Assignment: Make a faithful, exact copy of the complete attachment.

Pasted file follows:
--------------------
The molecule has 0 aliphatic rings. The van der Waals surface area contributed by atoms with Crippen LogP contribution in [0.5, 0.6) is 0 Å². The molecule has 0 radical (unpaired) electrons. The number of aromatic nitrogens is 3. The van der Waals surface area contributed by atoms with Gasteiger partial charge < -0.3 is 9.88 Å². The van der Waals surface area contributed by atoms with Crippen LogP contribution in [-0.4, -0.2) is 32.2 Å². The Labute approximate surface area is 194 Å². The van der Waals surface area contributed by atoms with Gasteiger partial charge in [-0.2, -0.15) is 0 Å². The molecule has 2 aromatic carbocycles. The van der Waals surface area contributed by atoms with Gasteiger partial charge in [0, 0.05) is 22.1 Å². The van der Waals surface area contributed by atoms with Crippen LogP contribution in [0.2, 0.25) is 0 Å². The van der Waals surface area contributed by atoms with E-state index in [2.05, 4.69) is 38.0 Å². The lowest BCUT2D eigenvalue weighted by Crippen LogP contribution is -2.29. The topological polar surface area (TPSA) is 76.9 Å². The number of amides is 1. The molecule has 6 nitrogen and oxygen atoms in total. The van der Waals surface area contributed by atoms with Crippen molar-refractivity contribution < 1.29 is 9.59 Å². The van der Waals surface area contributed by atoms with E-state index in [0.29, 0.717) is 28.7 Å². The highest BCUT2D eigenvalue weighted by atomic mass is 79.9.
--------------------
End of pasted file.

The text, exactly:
The molecule has 0 aliphatic rings. The van der Waals surface area contributed by atoms with Crippen LogP contribution in [0.5, 0.6) is 0 Å². The molecule has 0 radical (unpaired) electrons. The number of aromatic nitrogens is 3. The van der Waals surface area contributed by atoms with Gasteiger partial charge < -0.3 is 9.88 Å². The van der Waals surface area contributed by atoms with Crippen LogP contribution in [-0.4, -0.2) is 32.2 Å². The Labute approximate surface area is 194 Å². The van der Waals surface area contributed by atoms with Gasteiger partial charge in [-0.2, -0.15) is 0 Å². The molecule has 2 aromatic carbocycles. The van der Waals surface area contributed by atoms with Gasteiger partial charge in [0, 0.05) is 22.1 Å². The van der Waals surface area contributed by atoms with Crippen LogP contribution in [0.2, 0.25) is 0 Å². The van der Waals surface area contributed by atoms with E-state index in [2.05, 4.69) is 38.0 Å². The lowest BCUT2D eigenvalue weighted by Crippen LogP contribution is -2.29. The topological polar surface area (TPSA) is 76.9 Å². The number of amides is 1. The molecule has 6 nitrogen and oxygen atoms in total. The van der Waals surface area contributed by atoms with Crippen molar-refractivity contribution < 1.29 is 9.59 Å². The van der Waals surface area contributed by atoms with E-state index in [0.29, 0.717) is 28.7 Å². The highest BCUT2D eigenvalue weighted by atomic mass is 79.9.